The Skylark C unmanned aircraft system is intended for maritime operations. Credit: Elbit Systems.
The Skylark C UAV being launched using a catapult launcher from a small vessel. Credit: Elbit Systems.
The Skylark I mini UAS is the basis for the Skylark C maritime variant.

The Skylark C autonomous mini unmanned aircraft system (UAS) was unveiled in August 2016. It is the latest variant of the Skylark family of UAS and is developed by Elbit Systems, an Israeli-based provider of defence and electronics-related products.

Built for operation from small vessels, the new Skylark C mini-drone provides naval forces with real-time tactical intelligence, surveillance, target acquisition, and reconnaissance (ISTAR) capability.

The aerial vehicle’s low visual and acoustic signatures make it ideal for covert operations such as border security, coast guard, maritime situational awareness, anti-piracy, special naval operations, and anti-terrorism.

Skylark C design and features

The Skylark C aircraft system is based on the man-portable Skylark I mini UAS. It consists of the unmanned aerial vehicle (UAV), launch and recovery equipment, sensors, and a control system.

The aerial vehicle features a lightweight design with a water-resistant casing and has a high-wing structure with downward-pointing winglets. The Skylark C can be remotely controlled by a two-person crew from its launch platform or fly autonomously from take-off to landing, allowing for easy operation.

Launch and recovery of Skylark C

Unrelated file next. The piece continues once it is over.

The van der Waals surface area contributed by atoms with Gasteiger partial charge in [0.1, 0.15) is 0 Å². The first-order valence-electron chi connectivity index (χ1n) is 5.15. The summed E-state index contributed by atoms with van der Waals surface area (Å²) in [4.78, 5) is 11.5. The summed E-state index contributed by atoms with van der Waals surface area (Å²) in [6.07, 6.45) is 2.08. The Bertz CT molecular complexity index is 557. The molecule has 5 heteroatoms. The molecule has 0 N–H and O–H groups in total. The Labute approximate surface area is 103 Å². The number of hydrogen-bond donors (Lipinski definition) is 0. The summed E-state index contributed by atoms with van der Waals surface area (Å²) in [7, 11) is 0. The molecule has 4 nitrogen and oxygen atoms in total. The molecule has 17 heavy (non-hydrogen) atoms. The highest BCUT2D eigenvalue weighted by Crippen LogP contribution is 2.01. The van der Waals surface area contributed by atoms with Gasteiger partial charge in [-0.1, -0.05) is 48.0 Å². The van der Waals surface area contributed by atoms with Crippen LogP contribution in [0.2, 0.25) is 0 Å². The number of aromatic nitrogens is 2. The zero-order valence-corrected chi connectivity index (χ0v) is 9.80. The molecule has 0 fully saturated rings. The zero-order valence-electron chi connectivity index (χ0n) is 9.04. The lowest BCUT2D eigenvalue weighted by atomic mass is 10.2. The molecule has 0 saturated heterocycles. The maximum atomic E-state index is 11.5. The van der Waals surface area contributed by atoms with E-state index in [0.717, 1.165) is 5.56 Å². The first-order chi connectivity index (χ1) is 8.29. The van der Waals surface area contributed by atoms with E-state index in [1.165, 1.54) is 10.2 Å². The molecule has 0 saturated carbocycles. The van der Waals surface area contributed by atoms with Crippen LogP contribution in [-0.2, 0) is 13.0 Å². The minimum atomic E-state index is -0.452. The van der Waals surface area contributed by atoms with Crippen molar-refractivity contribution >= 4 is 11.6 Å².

The Skylark C UAV is launched from the top of the boat using a catapult launcher. A fully autonomous parachute recovery system enables the UAV to land and float safely on water surfaces. It can also be retrieved on the deck of the boat using a net recovery system.

From retrieval to relaunch, the time required between missions is approximately 15 minutes.

Skylark C payloads

A nose-mounted, stabilised, electro-optical / infrared (EO / IR) payload system developed by Elbit Systems offers continuous surveillance and mission-critical information in all-weather, day and night conditions.

It incorporates a colour daylight camera and high-resolution thermal imaging system for capturing high-quality images and videos of potential threats even in poor visibility conditions.

The payload system also integrates various other sensors, including an automatic target tracking system, geo-registration, moving target indicator, communications, and standard inertial navigation system (INS).

The on-board INS provides inertial information and guidance for the drone during flight.

Command and control

During operation, the Skylark C UAV sends high-resolution imagery and ISTAR data to a portable mission control system (MCS) via a secured, encrypted communication link.

Operators at the control station store and analyse the sensor data and send back mission commands to the UAV through the data link.

The drone can also be controlled using fly-by-camera technology.

Propulsion and performance of Skylark C UAV

The Skylark C UAV’s electrical propulsion system provides quiet and efficient operation over an extended period of time. The drone’s manoeuvrability is further enhanced by a two-blade propeller located at the rear.

The base variant has a maximum take-off weight of approximately 7kg and can transmit data to a distance of 40km.

Skylark family of UAS

Elbit Systems’ Skylark family of unmanned air systems, including Skylark I, Skylark II, Skylark I-LE and Skylark I-LEX, are in service with the Israel Defence Forces, as well as a number of military and security forces worldwide.

The company unveiled another new variant, designated Skylark 3 UAS, for land-based missions in February 2016.

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